Russian is a member of the Slavic family of Indo-European languages. Aside from technical terms, it has been influenced only a little by Latin; its classical influence was Greek. It has in the past borrowed liberally from French and German1, and, like many other languages, now does so from English.
Russian has a standardised print alphabet of 33 characters, or 32 if you don't count 'yo' (ë) as a separate character. This alphabet closely resembles the Greek one, with some additions and changes of sound value. There is also a script alphabet, which is not standardised. Several letters in script can be written in two or three different ways, often by the same person. This is also Greek-based, but not so clearly. The letters of the Russian alphabet don't have names like their Greek counterparts; they are named for how they sound in a word, with the exception of two letters that have no sound of their own. These are known as hard sign and soft sign. The former is now used only for the sake of spelling the words correctly, having no real value, while the latter functions like a silent 'e', and can fall anywhere in a word. The Russian alphabets are known as Cyrillic, and are traditionally said to have been designed by Saint Cyril.
Russian is a highly structured language. It has six cases2, which are as follows:
Nominative indicates the subject - 'John buys the newspaper.'
Genitive indicates possession - 'John's newspaper is cheap.'
Dative indicates the indirect object - 'John writes to the newspaper.'
Accusative indicates the direct object - 'John buys the newspaper.'
Instrumental has the sense of 'with' or 'by means of' - 'John swats a fly with the newspaper.'
Prepositional indicates location or topic of conversation - 'John talks about the newspaper.' This case is governed by the prepositions 'in', 'on', 'about', and 'in the presence of'.
Russian also has three genders3 of noun (masculine, feminine, and neuter). Each gender has several different types, which are declined slightly differently. The adjective must agree with the noun, so it has to be declined4, too, along with the pronoun.
The verb has an imperfective and a perfective aspect, the difference being whether you are initiating an action or describing it in general ('I want to drink tea'), or completing it ('I want to drink my entire cup of tea'). It sounds a bit sloppy in English, but it works in Russian. The transitions from imperfective to perfective vary among the verbs; some change aspect by gaining a prefix, like the verb 'to read'. In this example, chitat becomes prochitat. In other verbs, such as 'to go/walk', the root or suffix changes, in this example from hodit to idty. There are six conjugations for each type in the future tense. The same goes for the present imperfective - you can't have a present perfective. There are two classes, which are conjugated differently. Past and conditional tenses are arranged somewhat more simply.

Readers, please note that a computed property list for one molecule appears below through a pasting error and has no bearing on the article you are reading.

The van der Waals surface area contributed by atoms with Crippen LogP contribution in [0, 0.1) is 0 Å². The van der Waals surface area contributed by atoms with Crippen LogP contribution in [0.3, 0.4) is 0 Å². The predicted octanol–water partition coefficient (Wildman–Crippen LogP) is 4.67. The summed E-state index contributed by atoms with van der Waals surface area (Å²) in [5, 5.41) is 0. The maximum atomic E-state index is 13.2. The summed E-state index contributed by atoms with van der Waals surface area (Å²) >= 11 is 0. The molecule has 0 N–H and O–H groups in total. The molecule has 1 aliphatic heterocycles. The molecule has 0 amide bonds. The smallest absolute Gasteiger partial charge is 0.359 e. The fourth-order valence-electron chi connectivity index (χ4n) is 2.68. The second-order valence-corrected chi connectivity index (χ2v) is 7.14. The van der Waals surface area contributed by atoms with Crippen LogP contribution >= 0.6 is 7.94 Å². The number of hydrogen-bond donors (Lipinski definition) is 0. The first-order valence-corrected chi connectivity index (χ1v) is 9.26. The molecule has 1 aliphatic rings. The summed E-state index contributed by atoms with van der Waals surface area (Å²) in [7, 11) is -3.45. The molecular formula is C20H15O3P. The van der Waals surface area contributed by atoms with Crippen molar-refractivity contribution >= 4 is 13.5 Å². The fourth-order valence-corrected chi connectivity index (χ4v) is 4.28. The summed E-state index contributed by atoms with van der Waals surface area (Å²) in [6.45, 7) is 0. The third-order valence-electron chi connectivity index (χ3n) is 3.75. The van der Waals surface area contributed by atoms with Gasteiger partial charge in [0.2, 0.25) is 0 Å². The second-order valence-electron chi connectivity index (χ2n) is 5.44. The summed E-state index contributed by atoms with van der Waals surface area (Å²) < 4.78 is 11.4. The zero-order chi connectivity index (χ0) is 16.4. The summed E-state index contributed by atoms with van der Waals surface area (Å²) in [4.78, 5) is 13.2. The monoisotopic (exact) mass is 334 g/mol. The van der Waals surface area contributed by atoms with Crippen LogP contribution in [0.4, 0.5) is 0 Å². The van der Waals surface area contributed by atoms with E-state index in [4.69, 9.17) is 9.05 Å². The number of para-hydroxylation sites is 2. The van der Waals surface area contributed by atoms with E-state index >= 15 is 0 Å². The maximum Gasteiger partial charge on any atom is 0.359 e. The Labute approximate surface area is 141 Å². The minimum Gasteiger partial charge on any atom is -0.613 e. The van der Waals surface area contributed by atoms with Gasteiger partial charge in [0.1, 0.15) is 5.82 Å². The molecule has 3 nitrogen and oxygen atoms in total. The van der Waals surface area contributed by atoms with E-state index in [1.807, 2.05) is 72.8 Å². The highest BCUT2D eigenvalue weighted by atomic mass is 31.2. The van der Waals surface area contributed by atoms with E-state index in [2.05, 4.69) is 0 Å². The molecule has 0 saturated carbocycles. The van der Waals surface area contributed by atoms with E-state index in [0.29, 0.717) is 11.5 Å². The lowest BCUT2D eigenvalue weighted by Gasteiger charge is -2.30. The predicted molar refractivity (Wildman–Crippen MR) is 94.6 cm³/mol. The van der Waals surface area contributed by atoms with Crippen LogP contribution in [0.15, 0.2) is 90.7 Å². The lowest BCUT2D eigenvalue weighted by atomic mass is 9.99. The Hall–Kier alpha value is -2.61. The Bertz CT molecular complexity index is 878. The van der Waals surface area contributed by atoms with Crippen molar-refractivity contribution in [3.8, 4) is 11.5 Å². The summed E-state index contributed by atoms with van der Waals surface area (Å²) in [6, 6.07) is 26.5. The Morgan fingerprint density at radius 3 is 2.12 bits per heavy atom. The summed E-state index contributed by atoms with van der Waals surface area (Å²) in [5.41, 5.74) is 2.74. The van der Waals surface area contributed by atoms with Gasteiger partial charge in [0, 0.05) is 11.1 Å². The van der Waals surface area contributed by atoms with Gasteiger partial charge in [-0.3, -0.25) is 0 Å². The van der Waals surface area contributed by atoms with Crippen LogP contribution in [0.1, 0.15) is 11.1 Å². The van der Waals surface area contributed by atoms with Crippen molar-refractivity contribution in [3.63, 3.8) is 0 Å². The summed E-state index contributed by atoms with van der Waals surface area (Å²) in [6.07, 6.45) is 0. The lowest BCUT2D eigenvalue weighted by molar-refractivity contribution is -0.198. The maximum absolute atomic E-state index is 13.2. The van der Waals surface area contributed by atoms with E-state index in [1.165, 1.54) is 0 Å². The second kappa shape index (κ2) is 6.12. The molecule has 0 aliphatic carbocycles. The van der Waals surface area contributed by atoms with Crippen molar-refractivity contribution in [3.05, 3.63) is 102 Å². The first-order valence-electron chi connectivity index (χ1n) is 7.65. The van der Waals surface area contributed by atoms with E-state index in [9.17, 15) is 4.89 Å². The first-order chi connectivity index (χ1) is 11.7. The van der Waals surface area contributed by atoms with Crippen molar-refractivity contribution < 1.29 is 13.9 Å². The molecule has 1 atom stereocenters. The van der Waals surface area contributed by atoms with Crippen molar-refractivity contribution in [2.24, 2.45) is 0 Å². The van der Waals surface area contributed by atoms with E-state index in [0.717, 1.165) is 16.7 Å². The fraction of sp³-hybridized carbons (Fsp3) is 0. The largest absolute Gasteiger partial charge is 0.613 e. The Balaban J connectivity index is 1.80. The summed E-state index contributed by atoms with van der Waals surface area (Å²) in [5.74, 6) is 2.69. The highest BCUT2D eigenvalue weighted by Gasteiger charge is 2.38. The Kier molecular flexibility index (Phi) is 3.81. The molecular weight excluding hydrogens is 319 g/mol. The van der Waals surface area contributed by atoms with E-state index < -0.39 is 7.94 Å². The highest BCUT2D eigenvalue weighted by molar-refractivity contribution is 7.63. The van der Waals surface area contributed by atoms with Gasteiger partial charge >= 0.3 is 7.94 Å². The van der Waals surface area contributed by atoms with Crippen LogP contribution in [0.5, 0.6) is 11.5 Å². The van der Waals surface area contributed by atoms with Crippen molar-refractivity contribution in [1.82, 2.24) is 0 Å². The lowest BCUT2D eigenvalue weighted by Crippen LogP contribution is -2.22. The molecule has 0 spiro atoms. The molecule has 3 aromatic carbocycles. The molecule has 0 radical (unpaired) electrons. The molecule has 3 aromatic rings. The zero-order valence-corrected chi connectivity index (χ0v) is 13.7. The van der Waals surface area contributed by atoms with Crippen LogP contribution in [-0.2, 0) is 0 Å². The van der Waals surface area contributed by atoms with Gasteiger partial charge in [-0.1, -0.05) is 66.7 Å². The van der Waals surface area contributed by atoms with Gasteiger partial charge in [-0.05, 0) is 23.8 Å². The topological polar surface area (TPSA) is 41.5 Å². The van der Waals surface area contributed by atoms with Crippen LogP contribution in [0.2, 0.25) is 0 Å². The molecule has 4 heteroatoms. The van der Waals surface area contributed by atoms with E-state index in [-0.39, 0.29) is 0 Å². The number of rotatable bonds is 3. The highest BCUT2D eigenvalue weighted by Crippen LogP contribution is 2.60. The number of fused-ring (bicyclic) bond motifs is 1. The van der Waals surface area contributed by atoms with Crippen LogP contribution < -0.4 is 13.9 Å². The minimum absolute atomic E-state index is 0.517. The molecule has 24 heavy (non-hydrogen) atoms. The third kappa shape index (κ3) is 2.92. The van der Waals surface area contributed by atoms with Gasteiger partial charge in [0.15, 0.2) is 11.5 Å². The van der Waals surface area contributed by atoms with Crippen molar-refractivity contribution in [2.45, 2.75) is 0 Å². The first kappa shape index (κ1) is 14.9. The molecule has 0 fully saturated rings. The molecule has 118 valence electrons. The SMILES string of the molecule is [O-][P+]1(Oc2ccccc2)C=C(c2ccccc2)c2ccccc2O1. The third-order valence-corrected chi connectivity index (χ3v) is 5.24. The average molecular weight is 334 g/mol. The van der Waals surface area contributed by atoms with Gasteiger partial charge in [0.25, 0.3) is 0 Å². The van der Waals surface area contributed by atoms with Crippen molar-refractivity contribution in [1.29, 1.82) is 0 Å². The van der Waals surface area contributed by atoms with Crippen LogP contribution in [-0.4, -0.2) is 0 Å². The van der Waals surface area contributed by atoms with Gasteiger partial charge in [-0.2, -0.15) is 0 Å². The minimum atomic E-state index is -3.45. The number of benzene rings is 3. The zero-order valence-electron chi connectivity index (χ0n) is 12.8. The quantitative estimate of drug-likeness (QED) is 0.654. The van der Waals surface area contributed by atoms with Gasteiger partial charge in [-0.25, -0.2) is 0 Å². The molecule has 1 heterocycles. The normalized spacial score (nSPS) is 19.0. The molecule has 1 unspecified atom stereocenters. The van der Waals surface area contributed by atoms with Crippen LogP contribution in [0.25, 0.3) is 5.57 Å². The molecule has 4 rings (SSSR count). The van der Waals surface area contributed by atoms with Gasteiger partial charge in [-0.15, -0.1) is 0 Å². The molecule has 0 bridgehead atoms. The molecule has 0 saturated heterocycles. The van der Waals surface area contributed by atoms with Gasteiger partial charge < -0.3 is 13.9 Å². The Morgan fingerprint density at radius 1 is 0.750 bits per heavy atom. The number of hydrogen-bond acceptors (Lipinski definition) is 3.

Another thing to be noted about Russian verbs is that 'to be' is seldom used in the present tense, and hardly ever in conversation. That is why you will often hear a native Russian speaker who is learning English say things like 'I mechanic'. Because everything is laid out so carefully through declined noun and adjective and thoroughly conjugated verb, Russian does not feel the need for articles (a, an, the). 'I mechanic' is a complete sentence.
Due mainly to its radically different alphabet and complex grammatical structure, English speakers generally find Russian difficult to learn. It can also be difficult to distinguish between three different soft 'i' sounds, and to master the gently rolling 'r'. Syllables are combined in ways unheard of in English, as in vcyeobshchee ('universal'). However, it is well worth the effort. It's a beautiful language.
Russian is widely spoken in the former USSR, because of both the need for a lingua franca and the insistence of the former Soviet government. Aside from Russia, at least two republics (Kyrgyzstan and Kazakhstan) have it as one of their official languages. It is also spoken in countries like Poland, where the previous generation learned it in school, and Finland, where it is still taught. About 165 million people speak the language natively, and 275 million worldwide claim some level of fluency5.The Cyrillic AlphabetThe American Council of Teachers of Russian - RussNetNews in RussianTravelling and Working in RussiaA1018586